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WHO Says Omicron Variant Pushing Up World COVID Cases, Deaths


FILE - This 2020 image made available by the National Institute of Allergy and Infectious Diseases shows a SARS-CoV-2 particle.The WHO says cases are on the rise around the world mostly due to the sub-variants of Omicron. (NIAID/NIH via AP, File)

The World Health Organization (WHO) says COVID cases increased by 18 percent around the world in the last week. The rise is mostly due to the BA.4 and BA.5 Omicron versions, or variants, of the virus.

Cases increased the most in the Middle East, Southeast Asia, Europe and the Americas.

The United Nations health agency said 4.1 million new cases were reported last week around the world. Deaths increased in the Middle East, Southeast Asia and the Americas. But the total number worldwide stayed the same as the week before -- at about 8,500.

WHO Director-General Tedros Adhanom Ghebreyesus said cases were on the rise in 110 countries because of the fast-spreading Omicron variants. Omicron was first discovered in southern Africa in November 2021.

In a news briefing, Tedros said “the pandemic is changing but it is not over.” He also noted that the health agency's ability to study the virus is “under threat,” as nations around the world are decreasing their efforts to track COVID. He said less genetic sequencing will make it harder to notice new and possibly dangerous variants.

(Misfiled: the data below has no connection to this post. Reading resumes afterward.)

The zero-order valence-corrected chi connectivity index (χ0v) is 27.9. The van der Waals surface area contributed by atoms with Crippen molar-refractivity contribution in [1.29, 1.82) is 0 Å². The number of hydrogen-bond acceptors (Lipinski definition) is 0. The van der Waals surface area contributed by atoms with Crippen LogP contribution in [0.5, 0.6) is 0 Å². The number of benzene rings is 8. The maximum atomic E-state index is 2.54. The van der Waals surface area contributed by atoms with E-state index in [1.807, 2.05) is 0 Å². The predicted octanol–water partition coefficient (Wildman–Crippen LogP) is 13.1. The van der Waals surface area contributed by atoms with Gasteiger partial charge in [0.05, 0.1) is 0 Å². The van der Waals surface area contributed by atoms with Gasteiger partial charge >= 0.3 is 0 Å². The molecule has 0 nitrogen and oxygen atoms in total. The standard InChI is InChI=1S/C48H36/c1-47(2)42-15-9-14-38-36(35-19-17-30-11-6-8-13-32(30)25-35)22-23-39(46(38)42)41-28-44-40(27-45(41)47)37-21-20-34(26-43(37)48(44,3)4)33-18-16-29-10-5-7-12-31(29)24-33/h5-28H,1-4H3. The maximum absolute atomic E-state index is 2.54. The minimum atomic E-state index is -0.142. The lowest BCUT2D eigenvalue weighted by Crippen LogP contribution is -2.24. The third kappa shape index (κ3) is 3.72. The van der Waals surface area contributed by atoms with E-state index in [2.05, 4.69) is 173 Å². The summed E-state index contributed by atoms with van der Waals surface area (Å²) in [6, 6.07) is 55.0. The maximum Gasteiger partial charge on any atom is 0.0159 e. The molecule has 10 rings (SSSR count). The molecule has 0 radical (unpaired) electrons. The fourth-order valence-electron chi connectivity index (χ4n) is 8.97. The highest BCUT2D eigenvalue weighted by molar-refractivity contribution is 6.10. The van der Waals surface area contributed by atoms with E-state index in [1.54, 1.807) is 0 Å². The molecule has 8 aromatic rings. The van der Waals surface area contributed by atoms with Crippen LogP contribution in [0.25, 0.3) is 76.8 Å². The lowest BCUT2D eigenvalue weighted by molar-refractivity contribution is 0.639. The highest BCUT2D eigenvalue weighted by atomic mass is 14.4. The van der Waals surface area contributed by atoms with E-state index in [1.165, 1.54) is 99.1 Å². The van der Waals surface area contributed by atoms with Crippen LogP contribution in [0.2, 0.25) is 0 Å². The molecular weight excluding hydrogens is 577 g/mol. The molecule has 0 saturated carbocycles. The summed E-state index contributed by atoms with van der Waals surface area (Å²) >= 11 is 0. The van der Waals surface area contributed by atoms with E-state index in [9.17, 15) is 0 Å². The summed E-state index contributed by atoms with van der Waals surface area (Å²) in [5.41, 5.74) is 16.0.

Tedros called again for nations to vaccinate people most at risk, including healthcare workers and people over 60. He said hundreds of millions of people remain unvaccinated and at risk of severe disease and death.

A vaccination clinic in the New York City borough of Staten Island in 2021. (AP Photo/Mary Altaffer, file)
A vaccination clinic in the New York City borough of Staten Island in 2021. (AP Photo/Mary Altaffer, file)

The rate of immunization stands at about 13 percent in poor countries. About 1.2 billion vaccines have been given out around the world.

Tedros said it is hard to believe that some people might suggest poor countries “should not boost and vaccinate their most at-risk (people).” He noted rich countries are vaccinating children as young as 6 months and are planning new vaccination efforts.

Charity organization Oxfam and the People’s Vaccine Alliance say less than half of the 2.1 billion vaccines promised by the Group of Seven large economies have been delivered.

In June, the United States began offering vaccinations for babies and very young children. The U.S. has also started to work on boosters for later this year that would target the latest COVID variants.

I’m Dan Friedell.

Dan Friedell adapted this story for Learning English based on a report by the Associated Press.

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Words in This Story

genetic sequencing –n. a way of mapping the parts of a cell of a living thing in order to keep track of changes

vulnerable – adj. open to harm or damage

immunization – n. the act of giving people a vaccine to prevent infection by a disease

boost – v. to increase the force or power of something, in this case the strength of a vaccine

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